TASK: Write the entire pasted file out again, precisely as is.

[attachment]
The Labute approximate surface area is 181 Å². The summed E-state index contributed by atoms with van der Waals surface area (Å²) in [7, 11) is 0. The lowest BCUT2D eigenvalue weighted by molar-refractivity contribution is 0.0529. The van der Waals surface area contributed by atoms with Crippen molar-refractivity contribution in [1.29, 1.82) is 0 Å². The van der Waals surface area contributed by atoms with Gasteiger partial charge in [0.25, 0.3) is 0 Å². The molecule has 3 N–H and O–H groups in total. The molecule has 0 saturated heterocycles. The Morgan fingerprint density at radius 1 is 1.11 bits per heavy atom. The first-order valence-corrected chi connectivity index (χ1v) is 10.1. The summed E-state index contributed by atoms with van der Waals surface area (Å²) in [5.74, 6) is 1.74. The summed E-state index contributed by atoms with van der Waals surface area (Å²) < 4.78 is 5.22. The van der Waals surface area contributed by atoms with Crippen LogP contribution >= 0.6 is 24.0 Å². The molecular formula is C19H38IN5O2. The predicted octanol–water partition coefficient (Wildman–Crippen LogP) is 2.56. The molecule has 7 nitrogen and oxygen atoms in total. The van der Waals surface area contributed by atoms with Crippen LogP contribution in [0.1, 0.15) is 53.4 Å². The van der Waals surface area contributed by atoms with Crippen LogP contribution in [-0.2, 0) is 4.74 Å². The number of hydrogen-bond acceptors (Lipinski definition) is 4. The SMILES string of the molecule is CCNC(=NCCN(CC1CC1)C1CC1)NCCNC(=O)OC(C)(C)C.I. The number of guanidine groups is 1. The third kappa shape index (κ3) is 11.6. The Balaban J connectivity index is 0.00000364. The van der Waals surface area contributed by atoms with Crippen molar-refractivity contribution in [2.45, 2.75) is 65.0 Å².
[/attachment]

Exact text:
The Labute approximate surface area is 181 Å². The summed E-state index contributed by atoms with van der Waals surface area (Å²) in [7, 11) is 0. The lowest BCUT2D eigenvalue weighted by molar-refractivity contribution is 0.0529. The van der Waals surface area contributed by atoms with Crippen molar-refractivity contribution in [1.29, 1.82) is 0 Å². The van der Waals surface area contributed by atoms with Gasteiger partial charge in [0.25, 0.3) is 0 Å². The molecule has 3 N–H and O–H groups in total. The molecule has 0 saturated heterocycles. The Morgan fingerprint density at radius 1 is 1.11 bits per heavy atom. The first-order valence-corrected chi connectivity index (χ1v) is 10.1. The summed E-state index contributed by atoms with van der Waals surface area (Å²) in [5.74, 6) is 1.74. The summed E-state index contributed by atoms with van der Waals surface area (Å²) < 4.78 is 5.22. The van der Waals surface area contributed by atoms with Crippen LogP contribution >= 0.6 is 24.0 Å². The molecular formula is C19H38IN5O2. The predicted octanol–water partition coefficient (Wildman–Crippen LogP) is 2.56. The molecule has 7 nitrogen and oxygen atoms in total. The van der Waals surface area contributed by atoms with Crippen LogP contribution in [0.1, 0.15) is 53.4 Å². The van der Waals surface area contributed by atoms with Crippen LogP contribution in [-0.2, 0) is 4.74 Å². The number of hydrogen-bond acceptors (Lipinski definition) is 4. The SMILES string of the molecule is CCNC(=NCCN(CC1CC1)C1CC1)NCCNC(=O)OC(C)(C)C.I. The number of guanidine groups is 1. The third kappa shape index (κ3) is 11.6. The Balaban J connectivity index is 0.00000364. The van der Waals surface area contributed by atoms with Crippen molar-refractivity contribution in [2.45, 2.75) is 65.0 Å².